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If you’ve ever looked down at a to-do list of 5, 7 or 10 tasks and felt that sinking feeling of “how am I ever going to accomplish all this?”, you know that numbers can be daunting. On the other hand, if that list just has one task—even if it’s a big one—it feels more doable simply because it stands alone.

That’s the power of one. When it comes to taking steps toward improving your ministry, harnessing “the power of one” is an important strategy to keep you and your staff from feeling overwhelmed. The idea is simple: Rather than focus on accomplishing many things at once, instead focus on one key goal and invest all your collective energy into making it happen.

3 Steps to Help Determine Your Church’s One Big Goal

“What’s ONE thing you would change about this church and why?”

This is the key question you want to ask because it gets people really focusing on one thing—not three or five—but one. It makes them think about their top priority. Asking a specific question like this will get you very specific answers.

  1. Seek feedback

Who should you ask this question to? Everyone involved with the church. That includes both all staff and congregation members. You want as much data as possible in order to make the most informed decision.

  1. Analyze and overlay results

Once you have all your answers to the question above (whether collected through interviews or surveys), take your results and look for the top trends. What are the most common answers? What are the most frequently mentioned concerns?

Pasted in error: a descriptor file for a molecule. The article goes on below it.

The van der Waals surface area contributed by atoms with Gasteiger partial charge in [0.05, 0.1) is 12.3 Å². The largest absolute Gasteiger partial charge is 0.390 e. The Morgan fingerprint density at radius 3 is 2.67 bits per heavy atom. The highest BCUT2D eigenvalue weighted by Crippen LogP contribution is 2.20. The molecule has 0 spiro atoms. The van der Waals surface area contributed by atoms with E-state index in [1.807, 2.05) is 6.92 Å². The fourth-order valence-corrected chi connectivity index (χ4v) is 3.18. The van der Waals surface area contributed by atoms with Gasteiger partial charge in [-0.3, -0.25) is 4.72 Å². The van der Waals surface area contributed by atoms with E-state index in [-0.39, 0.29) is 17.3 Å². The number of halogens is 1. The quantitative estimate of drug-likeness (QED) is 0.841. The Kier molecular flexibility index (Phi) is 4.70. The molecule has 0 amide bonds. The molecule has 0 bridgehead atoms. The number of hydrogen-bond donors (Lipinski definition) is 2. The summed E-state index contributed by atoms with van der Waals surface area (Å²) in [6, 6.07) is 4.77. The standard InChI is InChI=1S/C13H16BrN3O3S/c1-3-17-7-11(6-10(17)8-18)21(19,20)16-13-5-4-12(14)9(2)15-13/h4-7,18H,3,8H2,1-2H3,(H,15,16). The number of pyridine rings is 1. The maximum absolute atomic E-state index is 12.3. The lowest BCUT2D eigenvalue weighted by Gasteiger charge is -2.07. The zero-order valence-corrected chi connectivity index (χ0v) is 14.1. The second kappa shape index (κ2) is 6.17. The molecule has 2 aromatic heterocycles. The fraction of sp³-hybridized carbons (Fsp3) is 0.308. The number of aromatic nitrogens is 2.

1. Decide where to focus

Use the data you’ve collected to determine the most important thing you can do to improve your church and the wellbeing of its members. Then make sure you clearly communicate that goal with all staff and congregation members.   

Examples of things your church might want to improve could include:

  • Increasing generosity overall
  • Finding people who are falling through the cracks before they fully disengage from the church
  • Increasing the number of families that are giving on a monthly basis (recurring giving)
  • Focusing on church growth (population)
  • Making it easier for guests to become members (guest follow-up and assimilation process)
  • Improving the facility appearance and/or function

Once You Ask, Be Prepared to Act

If you’re going to ask a one-thing question, it’s really important you have a plan of action. Even if your ultimate action isn’t focused where someone wanted you to, at least they can see where the ministry is heading (the heart of your church) and that you are taking their feedback into account. 

Discover more ways your church can use feedback from members to transform your ministry—download “The Field Guide for Data-Driven Ministry” now.


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